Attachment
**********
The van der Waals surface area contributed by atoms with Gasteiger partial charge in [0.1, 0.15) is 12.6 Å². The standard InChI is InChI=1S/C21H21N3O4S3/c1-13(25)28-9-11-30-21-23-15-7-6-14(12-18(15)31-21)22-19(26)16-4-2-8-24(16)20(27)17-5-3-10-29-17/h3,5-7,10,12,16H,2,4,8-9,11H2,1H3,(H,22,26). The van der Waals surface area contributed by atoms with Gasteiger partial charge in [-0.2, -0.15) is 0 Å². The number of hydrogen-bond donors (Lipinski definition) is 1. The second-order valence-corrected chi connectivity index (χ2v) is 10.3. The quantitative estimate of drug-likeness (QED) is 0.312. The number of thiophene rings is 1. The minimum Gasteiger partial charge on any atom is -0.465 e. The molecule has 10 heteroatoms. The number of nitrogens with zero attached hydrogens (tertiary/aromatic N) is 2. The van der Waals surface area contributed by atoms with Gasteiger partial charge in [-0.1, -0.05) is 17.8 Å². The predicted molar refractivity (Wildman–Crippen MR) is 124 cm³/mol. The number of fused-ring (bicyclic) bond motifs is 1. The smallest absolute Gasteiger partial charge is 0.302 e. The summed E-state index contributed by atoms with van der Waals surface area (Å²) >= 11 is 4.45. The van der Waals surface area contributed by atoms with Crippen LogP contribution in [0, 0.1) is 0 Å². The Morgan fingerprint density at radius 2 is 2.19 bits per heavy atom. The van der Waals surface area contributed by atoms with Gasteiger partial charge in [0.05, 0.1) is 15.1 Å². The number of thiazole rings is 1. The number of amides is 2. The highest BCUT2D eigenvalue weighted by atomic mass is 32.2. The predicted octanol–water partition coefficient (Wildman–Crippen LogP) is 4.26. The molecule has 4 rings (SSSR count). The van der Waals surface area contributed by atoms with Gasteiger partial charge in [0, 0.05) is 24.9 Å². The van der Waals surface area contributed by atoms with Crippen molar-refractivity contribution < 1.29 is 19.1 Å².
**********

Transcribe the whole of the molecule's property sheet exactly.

The van der Waals surface area contributed by atoms with Gasteiger partial charge in [0.1, 0.15) is 12.6 Å². The standard InChI is InChI=1S/C21H21N3O4S3/c1-13(25)28-9-11-30-21-23-15-7-6-14(12-18(15)31-21)22-19(26)16-4-2-8-24(16)20(27)17-5-3-10-29-17/h3,5-7,10,12,16H,2,4,8-9,11H2,1H3,(H,22,26). The van der Waals surface area contributed by atoms with Gasteiger partial charge in [-0.2, -0.15) is 0 Å². The number of hydrogen-bond donors (Lipinski definition) is 1. The second-order valence-corrected chi connectivity index (χ2v) is 10.3. The quantitative estimate of drug-likeness (QED) is 0.312. The number of thiophene rings is 1. The minimum Gasteiger partial charge on any atom is -0.465 e. The molecule has 10 heteroatoms. The number of nitrogens with zero attached hydrogens (tertiary/aromatic N) is 2. The van der Waals surface area contributed by atoms with Gasteiger partial charge in [-0.1, -0.05) is 17.8 Å². The predicted molar refractivity (Wildman–Crippen MR) is 124 cm³/mol. The number of fused-ring (bicyclic) bond motifs is 1. The smallest absolute Gasteiger partial charge is 0.302 e. The summed E-state index contributed by atoms with van der Waals surface area (Å²) >= 11 is 4.45. The van der Waals surface area contributed by atoms with Crippen LogP contribution in [0, 0.1) is 0 Å². The Morgan fingerprint density at radius 2 is 2.19 bits per heavy atom. The van der Waals surface area contributed by atoms with Gasteiger partial charge in [0.05, 0.1) is 15.1 Å². The number of thiazole rings is 1. The number of amides is 2. The highest BCUT2D eigenvalue weighted by atomic mass is 32.2. The predicted octanol–water partition coefficient (Wildman–Crippen LogP) is 4.26. The molecule has 4 rings (SSSR count). The van der Waals surface area contributed by atoms with Gasteiger partial charge in [0, 0.05) is 24.9 Å². The van der Waals surface area contributed by atoms with Crippen molar-refractivity contribution < 1.29 is 19.1 Å².